Kirk Cameron's 'Saving Christmas' Movie Is Bad, But Just How Bad Is It?
Saving Christmas, Kirk Cameron's attempt to put the Christ back in Christmas, has achieved greatness: Saving Christmas is the lowest spot on IMDb's list of movies. According to its own description, the film "provides a biblical basis for our favorite time-honored traditions and celebrations," delegitimizing the commercializing of the Christmas season. It has joined such cinematic gems as Paris Hilton's The Hottie and the Nottie and surpassed something called Birdemic: Shock and Terror.
The film was released on November 14 by the former child star turned Evangelical Christian, and it might not stay on the bottom for long; many movies get bumped either up or down when they are initially released before settling down into their natural spot in the IMDb meritocracy. However, it looks like this one might be here to stay. The movie also has a 0 percent rating on Rotten Tomatoes, with nearly all critics tearing it apart for its lack of polish and message. They seem to have enjoyed themselves on this one, really letting their hatred show. Here are some choice quotes from reviewers.
The LA Times thought it was sloppy:
Virtually everything about this production feels thrown together. Even with that extended musical interlude (performed by the God Squad Dance Crew) and an end-credits blooper reel, the package barely cracks the 80-minute mark. – Michael Rechtshaffen, LA Times
The Wrap criticized its blatant preachiness:
It's not a movie so much as it's an extended Sunday school sermonette, with Cameron teaching his born-again brother-in-law not to dislike Christmas trees, Santa Claus and gifts, because — as “Saving Christmas” is about to expend a great deal of effort to prove — all of those things celebrate the birth and life of Jesus. (Did I mention that this straw man, who can't win an argument to save his life, is named Christian?) – Alonso Duralde, The Wrap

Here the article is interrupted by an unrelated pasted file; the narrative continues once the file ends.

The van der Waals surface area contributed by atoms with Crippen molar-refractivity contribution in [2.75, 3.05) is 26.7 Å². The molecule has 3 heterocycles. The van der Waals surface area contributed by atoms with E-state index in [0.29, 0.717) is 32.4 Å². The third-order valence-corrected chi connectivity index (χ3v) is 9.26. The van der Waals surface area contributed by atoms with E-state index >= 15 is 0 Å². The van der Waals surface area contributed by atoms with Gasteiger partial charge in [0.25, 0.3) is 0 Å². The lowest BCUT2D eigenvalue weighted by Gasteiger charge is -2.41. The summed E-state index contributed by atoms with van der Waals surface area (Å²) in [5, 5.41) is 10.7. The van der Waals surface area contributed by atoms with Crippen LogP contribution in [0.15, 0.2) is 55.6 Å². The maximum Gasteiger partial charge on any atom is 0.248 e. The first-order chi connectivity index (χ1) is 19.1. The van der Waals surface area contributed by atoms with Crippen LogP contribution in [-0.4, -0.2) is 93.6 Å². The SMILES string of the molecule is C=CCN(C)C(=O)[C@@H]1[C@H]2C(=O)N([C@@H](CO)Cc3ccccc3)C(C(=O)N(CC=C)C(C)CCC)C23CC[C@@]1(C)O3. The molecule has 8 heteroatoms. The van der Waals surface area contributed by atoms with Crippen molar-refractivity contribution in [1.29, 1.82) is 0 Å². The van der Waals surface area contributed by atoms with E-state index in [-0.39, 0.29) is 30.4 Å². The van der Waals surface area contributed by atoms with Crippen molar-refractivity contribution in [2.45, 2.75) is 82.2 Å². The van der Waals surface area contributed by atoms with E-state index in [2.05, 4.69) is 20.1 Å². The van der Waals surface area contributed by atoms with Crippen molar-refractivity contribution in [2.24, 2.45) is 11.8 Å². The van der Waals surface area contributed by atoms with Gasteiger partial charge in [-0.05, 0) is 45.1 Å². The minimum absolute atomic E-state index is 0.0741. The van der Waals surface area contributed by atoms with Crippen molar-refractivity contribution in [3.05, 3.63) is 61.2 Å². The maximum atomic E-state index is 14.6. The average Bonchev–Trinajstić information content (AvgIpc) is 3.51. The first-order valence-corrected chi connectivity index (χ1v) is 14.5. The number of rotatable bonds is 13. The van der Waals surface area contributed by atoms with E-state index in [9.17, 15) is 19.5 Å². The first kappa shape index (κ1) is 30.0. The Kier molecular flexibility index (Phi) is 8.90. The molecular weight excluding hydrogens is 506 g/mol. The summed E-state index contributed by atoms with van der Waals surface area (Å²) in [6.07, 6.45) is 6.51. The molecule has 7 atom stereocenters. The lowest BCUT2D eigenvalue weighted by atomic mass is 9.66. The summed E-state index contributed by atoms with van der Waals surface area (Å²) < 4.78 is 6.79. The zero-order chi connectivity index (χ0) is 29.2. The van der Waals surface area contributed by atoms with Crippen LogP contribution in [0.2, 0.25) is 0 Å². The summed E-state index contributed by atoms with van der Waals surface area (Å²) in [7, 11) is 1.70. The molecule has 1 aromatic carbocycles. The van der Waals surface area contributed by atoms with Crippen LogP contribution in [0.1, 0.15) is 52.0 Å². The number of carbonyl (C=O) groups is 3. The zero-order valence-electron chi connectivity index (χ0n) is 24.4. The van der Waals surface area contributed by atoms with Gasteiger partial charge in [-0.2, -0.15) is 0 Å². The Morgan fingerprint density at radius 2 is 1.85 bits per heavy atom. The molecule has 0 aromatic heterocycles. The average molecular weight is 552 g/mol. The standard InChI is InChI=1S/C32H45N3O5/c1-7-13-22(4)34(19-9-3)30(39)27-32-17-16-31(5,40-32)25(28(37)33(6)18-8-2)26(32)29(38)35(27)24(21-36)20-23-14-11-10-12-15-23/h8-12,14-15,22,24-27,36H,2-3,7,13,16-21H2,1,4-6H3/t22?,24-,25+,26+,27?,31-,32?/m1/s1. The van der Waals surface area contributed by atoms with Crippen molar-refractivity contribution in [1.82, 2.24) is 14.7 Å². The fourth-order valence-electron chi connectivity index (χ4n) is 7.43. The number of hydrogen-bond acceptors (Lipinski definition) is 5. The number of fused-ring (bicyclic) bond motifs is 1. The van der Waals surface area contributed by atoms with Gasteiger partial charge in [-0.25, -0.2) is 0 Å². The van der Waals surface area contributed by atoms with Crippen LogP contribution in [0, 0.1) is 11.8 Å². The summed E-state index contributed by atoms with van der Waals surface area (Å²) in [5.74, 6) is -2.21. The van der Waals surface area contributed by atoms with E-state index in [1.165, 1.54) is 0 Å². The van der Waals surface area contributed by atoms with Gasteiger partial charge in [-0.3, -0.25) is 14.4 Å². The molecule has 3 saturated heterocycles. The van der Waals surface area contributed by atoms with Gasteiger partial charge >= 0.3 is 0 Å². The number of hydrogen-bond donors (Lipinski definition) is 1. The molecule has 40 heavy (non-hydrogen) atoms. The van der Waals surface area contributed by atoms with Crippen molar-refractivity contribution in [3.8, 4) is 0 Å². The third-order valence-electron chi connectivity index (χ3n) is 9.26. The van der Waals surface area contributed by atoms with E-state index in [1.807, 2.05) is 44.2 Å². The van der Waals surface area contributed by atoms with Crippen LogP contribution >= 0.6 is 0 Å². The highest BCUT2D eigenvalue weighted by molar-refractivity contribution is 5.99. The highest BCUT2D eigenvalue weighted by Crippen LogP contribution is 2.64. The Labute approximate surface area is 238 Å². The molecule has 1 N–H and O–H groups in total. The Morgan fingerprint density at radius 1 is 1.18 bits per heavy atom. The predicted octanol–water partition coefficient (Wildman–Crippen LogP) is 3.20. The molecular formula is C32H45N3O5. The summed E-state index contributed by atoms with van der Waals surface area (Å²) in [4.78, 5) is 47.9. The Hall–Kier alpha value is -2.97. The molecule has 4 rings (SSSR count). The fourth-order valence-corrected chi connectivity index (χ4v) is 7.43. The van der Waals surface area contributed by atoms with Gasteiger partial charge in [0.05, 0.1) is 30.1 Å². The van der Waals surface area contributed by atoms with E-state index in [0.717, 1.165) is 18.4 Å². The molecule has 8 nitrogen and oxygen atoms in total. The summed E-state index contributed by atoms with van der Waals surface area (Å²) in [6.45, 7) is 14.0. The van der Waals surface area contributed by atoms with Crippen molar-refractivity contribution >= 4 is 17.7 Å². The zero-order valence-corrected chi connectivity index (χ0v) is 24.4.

The New York Times could barely sit through it:
His account would constitute perhaps 10 minutes of conventional screen time, but “Saving Christmas” has been minimally edited. In a rambling introduction, Mr. Cameron reaches for his mug of hot chocolate three times...“Saving Christmas” seems determined to win any perceived war on Christmas through brute force. – Ben Kenigsberg, NY Times
The late Roger Ebert's review site had a big problem with the message:
"Saving Christmas" is little more than a screed delivered by Kirk Cameron scorning everyone who doesn't celebrate the season as ostentatiously as he does, justifying his attitude with bits and pieces gleaned from the Bible, delivered in the most self-righteous manner imaginable. The result is perhaps the only Christmas movie I can think of, especially of the religious-themed variety, that seems to flat-out endorse materialism, greed and outright gluttony. – Peter Sobczynski, RogerEbert.com
And, in a review subtitled "A Stocking Full Of Tedium," The Chicago Sun-Times told it straight:
This may be one of the least artful holiday films ever made. Even devout born-again Christians will find this hard to stomach. – Bill Zwecker, Chicago Sun-Times
Someone's getting coal in their stocking this year, it seems.